Walker and his wife, Kerry, took a hybrid approach, hiring a “help you build” builder to handle the plan take-offs, oversee the bid process with subcontractors and supply the subcontractors. She acted as the general contractor, overseeing the dayto- day work progress, scheduling subcontractors and acting as quality control. Throughout the process, she lived nearby on the property so that she could be onsite daily.

“It was fun, but time-consuming,” she says.

Secure financing.

Many aspiring barndominium owners are surprised to learn that commercial banks are reluctant to finance them.

“Barndos are still fairly new to the market, and commercial banks don’t have buyers for these loans in the secondary market, or the expertise to appraise them,” says Trent Tyson, loan officer at Panhandle-Plains Land Bank in Amarillo. “Customers tell us that the banks actually tell them to come to us. It has been a great way for Farm Credit to be introduced to new customers.”

Like other Farm Credit lenders, Tyson is seeing an upswing in loan applications for barndos.

“In the past few years, we have financed 15 to 20 — just in our association,” he says. That volume ensures an ample inventory of comparable appraisals, a challenge that traditional banks haven’t overcome.

“I first went to a commercial bank for my financing, and they wanted to appraise it compared to a 1,200-square-foot house with garage,” says Kari Beth Nash. Instead, she chose to refinance her land into a barndo loan with Mississippi Land Bank.

Nash’s solution — to use equity in the land to help cover the down payment — is a common one, Tyson says. Typical loan terms are 15 years with a variable interest rate and a 25 percent down payment.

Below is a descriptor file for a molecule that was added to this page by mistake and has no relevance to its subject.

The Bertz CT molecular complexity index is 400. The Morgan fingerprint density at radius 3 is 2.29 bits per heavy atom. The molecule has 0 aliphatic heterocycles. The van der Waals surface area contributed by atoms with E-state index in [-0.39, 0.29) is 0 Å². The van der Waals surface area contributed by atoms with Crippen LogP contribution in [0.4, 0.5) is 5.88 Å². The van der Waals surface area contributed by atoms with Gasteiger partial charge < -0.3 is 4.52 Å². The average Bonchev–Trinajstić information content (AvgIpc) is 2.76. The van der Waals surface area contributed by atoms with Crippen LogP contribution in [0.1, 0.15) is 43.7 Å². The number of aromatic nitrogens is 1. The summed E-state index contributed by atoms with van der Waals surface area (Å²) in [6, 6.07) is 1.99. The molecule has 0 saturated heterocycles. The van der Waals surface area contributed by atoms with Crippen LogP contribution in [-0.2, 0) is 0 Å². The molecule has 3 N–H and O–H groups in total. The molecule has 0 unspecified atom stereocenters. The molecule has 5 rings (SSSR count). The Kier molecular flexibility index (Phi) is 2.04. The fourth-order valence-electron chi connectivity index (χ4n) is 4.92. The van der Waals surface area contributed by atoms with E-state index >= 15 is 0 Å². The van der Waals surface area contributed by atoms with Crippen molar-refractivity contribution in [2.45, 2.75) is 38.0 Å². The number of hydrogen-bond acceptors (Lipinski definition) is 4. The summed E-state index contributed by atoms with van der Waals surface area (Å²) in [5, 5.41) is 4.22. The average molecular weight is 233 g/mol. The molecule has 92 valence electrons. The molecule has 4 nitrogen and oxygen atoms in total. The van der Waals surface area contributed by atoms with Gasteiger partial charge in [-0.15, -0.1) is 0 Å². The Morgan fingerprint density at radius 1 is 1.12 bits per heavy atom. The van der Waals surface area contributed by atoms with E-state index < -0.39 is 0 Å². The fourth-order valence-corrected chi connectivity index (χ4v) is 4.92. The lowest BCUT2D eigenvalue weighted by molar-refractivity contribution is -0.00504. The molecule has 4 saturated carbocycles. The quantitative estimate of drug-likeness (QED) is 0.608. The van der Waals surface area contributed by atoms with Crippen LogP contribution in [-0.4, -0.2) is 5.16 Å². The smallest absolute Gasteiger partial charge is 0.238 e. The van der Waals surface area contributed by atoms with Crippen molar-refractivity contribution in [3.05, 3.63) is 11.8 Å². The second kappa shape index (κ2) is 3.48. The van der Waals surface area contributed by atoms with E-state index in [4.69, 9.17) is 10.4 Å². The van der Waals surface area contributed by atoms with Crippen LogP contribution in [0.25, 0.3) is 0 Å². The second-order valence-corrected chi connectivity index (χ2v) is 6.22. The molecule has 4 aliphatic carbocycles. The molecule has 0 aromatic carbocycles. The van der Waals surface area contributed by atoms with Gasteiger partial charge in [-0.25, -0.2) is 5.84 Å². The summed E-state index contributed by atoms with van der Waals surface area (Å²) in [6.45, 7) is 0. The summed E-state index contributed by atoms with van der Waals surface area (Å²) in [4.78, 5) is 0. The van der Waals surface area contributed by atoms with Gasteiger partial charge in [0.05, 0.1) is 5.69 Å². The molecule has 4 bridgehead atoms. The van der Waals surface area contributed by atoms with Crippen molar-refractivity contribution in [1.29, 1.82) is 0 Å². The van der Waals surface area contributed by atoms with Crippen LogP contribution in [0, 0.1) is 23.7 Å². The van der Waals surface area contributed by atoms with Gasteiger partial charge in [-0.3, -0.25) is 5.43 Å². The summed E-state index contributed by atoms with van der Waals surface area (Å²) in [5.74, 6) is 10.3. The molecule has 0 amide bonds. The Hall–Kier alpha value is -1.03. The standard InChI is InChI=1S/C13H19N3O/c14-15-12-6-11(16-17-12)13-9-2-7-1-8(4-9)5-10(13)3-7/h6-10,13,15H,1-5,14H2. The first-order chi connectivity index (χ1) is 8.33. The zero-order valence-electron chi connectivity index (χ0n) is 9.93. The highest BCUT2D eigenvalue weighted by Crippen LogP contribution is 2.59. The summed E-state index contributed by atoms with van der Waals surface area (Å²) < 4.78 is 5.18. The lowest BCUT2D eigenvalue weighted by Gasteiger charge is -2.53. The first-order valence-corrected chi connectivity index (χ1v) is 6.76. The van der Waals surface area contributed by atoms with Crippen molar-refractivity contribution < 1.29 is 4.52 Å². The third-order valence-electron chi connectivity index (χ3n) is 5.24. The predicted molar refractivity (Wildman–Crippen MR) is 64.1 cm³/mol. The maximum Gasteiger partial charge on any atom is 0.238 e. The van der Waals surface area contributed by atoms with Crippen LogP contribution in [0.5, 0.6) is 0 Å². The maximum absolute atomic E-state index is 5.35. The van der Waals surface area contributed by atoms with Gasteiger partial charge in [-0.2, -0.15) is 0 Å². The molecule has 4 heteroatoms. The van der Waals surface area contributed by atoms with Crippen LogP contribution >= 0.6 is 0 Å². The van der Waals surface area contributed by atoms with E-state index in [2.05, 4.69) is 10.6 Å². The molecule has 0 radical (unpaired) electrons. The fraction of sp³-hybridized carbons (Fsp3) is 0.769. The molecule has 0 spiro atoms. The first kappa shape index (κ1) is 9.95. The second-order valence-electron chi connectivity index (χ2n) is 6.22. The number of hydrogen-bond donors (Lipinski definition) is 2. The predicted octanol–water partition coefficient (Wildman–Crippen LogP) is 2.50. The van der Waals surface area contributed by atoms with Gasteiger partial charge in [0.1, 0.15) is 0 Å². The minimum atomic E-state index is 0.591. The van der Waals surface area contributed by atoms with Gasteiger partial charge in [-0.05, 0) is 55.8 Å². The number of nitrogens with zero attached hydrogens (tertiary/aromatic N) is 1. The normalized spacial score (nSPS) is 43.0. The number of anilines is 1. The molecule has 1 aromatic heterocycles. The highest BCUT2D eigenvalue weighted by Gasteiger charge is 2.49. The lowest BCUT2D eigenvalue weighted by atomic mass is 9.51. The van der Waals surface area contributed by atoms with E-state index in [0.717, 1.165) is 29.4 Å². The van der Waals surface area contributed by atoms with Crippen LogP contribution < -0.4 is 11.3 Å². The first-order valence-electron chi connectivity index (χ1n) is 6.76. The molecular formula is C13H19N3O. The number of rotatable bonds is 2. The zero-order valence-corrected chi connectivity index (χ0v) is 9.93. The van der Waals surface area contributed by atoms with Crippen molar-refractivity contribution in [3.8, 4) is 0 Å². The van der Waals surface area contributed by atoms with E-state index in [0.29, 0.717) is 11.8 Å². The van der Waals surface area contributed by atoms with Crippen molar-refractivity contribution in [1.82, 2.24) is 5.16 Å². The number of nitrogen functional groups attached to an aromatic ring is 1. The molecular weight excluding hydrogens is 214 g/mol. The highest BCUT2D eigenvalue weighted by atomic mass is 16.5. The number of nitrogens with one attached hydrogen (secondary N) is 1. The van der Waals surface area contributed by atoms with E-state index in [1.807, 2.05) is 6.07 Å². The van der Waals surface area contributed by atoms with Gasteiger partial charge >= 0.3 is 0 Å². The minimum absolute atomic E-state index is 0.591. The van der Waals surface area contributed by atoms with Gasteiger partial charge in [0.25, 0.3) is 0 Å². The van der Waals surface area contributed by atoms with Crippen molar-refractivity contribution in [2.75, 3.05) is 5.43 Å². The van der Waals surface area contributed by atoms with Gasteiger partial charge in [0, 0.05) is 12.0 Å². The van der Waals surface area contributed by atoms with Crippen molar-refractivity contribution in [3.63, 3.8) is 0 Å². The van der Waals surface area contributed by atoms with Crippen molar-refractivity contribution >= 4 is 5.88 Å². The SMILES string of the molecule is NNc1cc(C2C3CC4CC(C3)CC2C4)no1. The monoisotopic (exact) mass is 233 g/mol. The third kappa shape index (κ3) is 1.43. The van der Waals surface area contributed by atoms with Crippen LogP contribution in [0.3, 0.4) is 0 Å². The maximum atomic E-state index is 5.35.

“Through our cash patronage program for member-borrowers, we’ve paid 20 percent cash patronage on average for 10 years,” says Tyson. “That makes us very competitive with commercial banks.”

- Sue Durio

What Is a Barndo?

Shane Ward's barndominium

Photo by Russell Graves

Shane Ward's barndominium

The multi-purpose barndominium concept is not new — over the centuries, people often have shared living space with their animals, crops and tools. What’s different today are the design and materials used.

Most American barndos today are built on a steel frame and covered with metal siding, although some feature a traditional wood frame and other siding materials. They may offer other unusual features such as roll-up doors and enough space to accommodate large vehicles and equipment. And when the barndo is a metal structure, the owner may have the flexibility to finish out the interior space as budget allows and needs change.

Here are some key aspects of this type of construction:

  • Usually quicker to build than a conventional home
  • Construction costs may be less, depending on features and finishing materials
  • Lower maintenance costs
  • Often more energy-efficient
  • Fire resistant
  • Pest resistant
  • Design flexibility — less permanent than a conventional home